Hanson and Olsen spent a good ten seconds fighting the Steelheads in the offensive zone, and then Harms and Misiak both got point blank shots one after the other, and drew a power play with 11:53 left in the first. Utah looked pretty good on the advantage, but came up empty.

Both teams played good hockey in the minutes that followed, the shots staying close, and the score remaining 0-0. Saar and Corbin Baldwin exchanged shoves by the Idaho net with under five minutes to go, but it quickly came to nothing.

with just under 3:30 to go, Misiak, Harms, and Walters had a glorious up ice rush, added and abetted by Mitch Jones, putting the shot count up to 11-9 for Utah. Though they didn’t score, they drew another power play.

Another power saw the Grizzlies throw a flurry of shots on Philippe Desrosiers, giving them 16 on the period, but still not finding the back of the net.

Saar took a high-sticking penalty with 18 seconds to go, and after 20, Utah was out-shooting Idaho 16-10. Nevertheless, the score remained locked at zero.

Utah began the second with 1:42 of penalty time, which they killed off. They were short-handed almost immediately afterwards, however, as Puskar took a slashing call at 2:01. Once again, the penalty kill went to work. Harms made a couple of good plays, and Misiak continued to spend time running Idaho back into their own end.

Puskar evened the score later in the period, drawing an interference call steamrolling towards the Idaho net at 7:01. Unfortunately, the Grizzlies had a little trouble keeping the puck in the zone, but escaped any potential disasters.

At 11:39 it looked like Henrik Samuelsson had taken the puck away from Walters at the blue line, and was poised for a breakaway, but the only reason he got the puck to begin with was on an infraction, so Utah went to the power play yet again. The power play never really got clicking, though, and Idaho killed it off.

There was a pretty close call with about 3:30 left in the frame, when Carr made one save, scrambled for the other, and a Utah player whisked the puck out of danger. The pace favoured Idaho through the tail end of the second, and it paid off for them as the Steelheads scored on a three-on-two with 54 seconds left. It felt like an all-too-familiar back-breaker

The beginning of the third was slightly nerve-racking, as Utah pushed for some offense, and the defence fell apart a little in consequence.

To start the period, Branham also shuffled the lines up, putting Ryan Misiak together with Ryan Olsen and Ryan Walters, and the Ryan Line was born. It payed off on just their second shift, as Misiak tied the game from Walters and Jones at 4:13.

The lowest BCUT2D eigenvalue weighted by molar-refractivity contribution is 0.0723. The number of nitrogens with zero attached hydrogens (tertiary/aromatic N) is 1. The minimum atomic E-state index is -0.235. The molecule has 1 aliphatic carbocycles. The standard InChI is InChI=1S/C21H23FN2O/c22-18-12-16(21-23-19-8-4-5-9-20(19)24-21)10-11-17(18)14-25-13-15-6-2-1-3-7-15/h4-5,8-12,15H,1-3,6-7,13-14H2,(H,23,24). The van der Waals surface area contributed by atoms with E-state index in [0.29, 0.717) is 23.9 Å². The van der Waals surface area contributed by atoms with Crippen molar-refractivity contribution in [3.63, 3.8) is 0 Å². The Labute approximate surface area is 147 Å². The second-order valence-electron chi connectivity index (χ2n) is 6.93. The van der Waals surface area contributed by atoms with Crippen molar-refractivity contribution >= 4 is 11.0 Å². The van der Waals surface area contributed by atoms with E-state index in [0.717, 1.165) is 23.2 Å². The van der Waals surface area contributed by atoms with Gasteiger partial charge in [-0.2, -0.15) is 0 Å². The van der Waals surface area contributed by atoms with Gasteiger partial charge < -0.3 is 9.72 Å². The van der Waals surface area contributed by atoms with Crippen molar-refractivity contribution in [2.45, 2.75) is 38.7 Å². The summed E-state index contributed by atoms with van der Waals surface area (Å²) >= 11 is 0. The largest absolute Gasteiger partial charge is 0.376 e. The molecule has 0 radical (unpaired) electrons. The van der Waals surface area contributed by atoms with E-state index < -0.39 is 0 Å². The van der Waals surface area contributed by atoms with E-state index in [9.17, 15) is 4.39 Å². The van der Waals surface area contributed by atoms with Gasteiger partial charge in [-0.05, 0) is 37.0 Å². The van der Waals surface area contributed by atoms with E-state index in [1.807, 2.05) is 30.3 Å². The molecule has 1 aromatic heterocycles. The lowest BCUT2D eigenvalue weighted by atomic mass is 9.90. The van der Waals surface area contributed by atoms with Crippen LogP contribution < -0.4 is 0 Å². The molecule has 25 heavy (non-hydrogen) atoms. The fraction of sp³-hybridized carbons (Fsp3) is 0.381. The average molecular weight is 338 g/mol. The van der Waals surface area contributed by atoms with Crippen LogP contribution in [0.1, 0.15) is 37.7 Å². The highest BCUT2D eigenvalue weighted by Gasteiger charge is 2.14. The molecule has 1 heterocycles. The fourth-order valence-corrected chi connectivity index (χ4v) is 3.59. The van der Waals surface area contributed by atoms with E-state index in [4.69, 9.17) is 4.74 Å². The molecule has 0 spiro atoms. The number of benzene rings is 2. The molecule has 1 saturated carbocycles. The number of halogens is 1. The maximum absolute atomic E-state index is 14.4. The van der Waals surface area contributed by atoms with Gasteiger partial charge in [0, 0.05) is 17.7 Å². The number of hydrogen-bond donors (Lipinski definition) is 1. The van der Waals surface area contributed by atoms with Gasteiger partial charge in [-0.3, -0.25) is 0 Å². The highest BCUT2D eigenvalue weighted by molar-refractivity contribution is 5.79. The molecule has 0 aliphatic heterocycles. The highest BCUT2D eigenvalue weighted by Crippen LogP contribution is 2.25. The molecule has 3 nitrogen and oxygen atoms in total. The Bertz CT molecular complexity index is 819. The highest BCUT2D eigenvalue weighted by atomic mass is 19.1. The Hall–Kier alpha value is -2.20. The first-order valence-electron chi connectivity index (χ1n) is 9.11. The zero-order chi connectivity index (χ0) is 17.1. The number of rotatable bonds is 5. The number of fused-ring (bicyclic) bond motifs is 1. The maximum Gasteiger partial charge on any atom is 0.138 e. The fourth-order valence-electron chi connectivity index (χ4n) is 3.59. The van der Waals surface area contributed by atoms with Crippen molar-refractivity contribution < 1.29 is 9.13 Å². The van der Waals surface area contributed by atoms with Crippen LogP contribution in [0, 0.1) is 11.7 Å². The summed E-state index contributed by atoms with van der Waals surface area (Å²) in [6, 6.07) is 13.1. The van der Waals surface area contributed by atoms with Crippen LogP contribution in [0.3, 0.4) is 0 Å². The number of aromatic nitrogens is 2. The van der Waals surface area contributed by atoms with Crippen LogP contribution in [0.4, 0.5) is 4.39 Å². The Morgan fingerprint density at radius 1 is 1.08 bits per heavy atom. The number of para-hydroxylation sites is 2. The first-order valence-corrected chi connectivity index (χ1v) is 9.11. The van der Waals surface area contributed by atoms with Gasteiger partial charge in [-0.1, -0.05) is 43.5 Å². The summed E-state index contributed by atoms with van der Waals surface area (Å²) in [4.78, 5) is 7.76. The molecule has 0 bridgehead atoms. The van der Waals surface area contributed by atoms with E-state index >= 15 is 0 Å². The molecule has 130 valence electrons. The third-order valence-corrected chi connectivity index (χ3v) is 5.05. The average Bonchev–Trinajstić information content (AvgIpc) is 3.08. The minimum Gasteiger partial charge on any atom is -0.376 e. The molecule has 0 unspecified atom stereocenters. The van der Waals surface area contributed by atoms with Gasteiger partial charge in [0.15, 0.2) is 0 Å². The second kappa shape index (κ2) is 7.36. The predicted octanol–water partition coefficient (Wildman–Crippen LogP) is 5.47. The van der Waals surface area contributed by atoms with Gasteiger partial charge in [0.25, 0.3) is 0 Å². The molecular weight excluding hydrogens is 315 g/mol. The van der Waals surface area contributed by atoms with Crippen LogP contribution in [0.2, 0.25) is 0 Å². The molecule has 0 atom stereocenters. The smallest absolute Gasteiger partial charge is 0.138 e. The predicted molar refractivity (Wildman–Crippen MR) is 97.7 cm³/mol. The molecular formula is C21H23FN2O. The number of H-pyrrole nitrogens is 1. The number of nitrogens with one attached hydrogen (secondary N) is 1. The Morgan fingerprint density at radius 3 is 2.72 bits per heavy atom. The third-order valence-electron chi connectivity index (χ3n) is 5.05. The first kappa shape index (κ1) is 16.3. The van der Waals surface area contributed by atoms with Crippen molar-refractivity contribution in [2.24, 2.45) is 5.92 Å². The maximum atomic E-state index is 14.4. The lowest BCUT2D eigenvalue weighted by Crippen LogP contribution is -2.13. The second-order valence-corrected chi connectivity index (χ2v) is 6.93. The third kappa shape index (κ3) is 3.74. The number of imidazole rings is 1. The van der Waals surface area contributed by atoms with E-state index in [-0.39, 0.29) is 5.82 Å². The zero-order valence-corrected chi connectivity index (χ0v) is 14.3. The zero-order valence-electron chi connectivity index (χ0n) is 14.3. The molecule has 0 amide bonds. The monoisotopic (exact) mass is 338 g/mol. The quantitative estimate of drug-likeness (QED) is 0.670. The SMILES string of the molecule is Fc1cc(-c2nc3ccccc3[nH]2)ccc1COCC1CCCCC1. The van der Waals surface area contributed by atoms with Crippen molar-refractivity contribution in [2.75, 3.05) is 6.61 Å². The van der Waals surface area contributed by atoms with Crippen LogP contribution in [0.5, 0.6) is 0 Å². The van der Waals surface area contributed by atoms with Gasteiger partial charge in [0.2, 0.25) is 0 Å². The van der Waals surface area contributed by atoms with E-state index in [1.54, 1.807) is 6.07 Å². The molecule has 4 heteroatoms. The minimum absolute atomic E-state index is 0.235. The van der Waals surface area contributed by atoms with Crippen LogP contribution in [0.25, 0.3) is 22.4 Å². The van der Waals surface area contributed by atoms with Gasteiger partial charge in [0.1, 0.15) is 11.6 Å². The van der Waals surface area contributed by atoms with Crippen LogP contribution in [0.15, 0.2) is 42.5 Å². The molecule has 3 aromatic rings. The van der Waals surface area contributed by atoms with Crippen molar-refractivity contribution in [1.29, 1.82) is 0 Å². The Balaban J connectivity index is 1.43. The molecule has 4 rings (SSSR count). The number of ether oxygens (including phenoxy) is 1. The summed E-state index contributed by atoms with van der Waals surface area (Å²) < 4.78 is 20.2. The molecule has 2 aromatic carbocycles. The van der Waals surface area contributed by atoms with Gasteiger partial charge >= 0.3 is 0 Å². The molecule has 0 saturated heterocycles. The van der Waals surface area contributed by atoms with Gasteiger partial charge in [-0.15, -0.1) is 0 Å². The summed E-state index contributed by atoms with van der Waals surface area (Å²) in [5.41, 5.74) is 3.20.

The Grizzlies were stuck running around their own zone following the goal, and at 8:18 Jones took a slashing call. Fortunately, the Grizzlies looked sharper on the PK than they had in the four minutes or so after the goal.

Haar iced the puck with 5:46 to go, and he and Windle were stuck in the defensive zone for an agonizing 46 seconds before they got a whistle.

The Ryan Line got the first offensive zone shift in what seemed like absolute ages a couple of minutes later, followed by one from Hanson, Higby, and Harms.

With less than a minute left, it looked like Utah was headed for yet another gut-wrenching OT, but Olsen received a perfect pass from Ryan Misiak behind the net, and while Idaho was distracted by a hit on Walters, he made no mistake. Thirty-nine seconds left, 2-1 Grizzlies.

Olsen’s third goal in three games held up for the game winner. Kevin Carr raised his arms to the sky, and was mobbed by his jubilant teammates.

It was only a 2-1 win, but it felt bigger than that. All through the losing streak, Branham kept preaching the same message. Work hard. Play the same way. It was incredibly frustrating at times, but they did it. And for the first time since November 11th, it finally paid off.

Ryan Walters, Ryan Misiak, and Ryan Olsen combined for five points on the night. Olsen and Misiak both had five shots, as did Richart, while Hanson and Harms both had four. Walters’  four game goal streak came to an end, but he now has seven points in five games, while Mitch Jones was once more in the thick of things.

But enough about people not named Kevin Carr. What is there left to be said. He’s been a rock for the Grizzlies. His resilience and mental fortitude have been incredible through an agonizing nine games where he fought tooth and nail to keep the score close for a stone cold offense—and often succeeded. He came back from a couple iffy outings with monster performances, and if he ever cracked under the weight of it, it never carried over into the next game.

Obviously, there are still issues. Every goal in the last five games has been scored by Greger Hanson or someone named Ryan. That’s not exactly sustainable. Nor was tonight’s game anywhere near perfect. That being said, as much as losing nine straight sucked, Utah also got points in five of those nine losses, and as much as there are things to work on still, they finally got the win.

Hopefully this is that one win Walters said Utah needed to get out of their funk.

 

 

Photo courtesy of Tim Broussard and Jess Fleming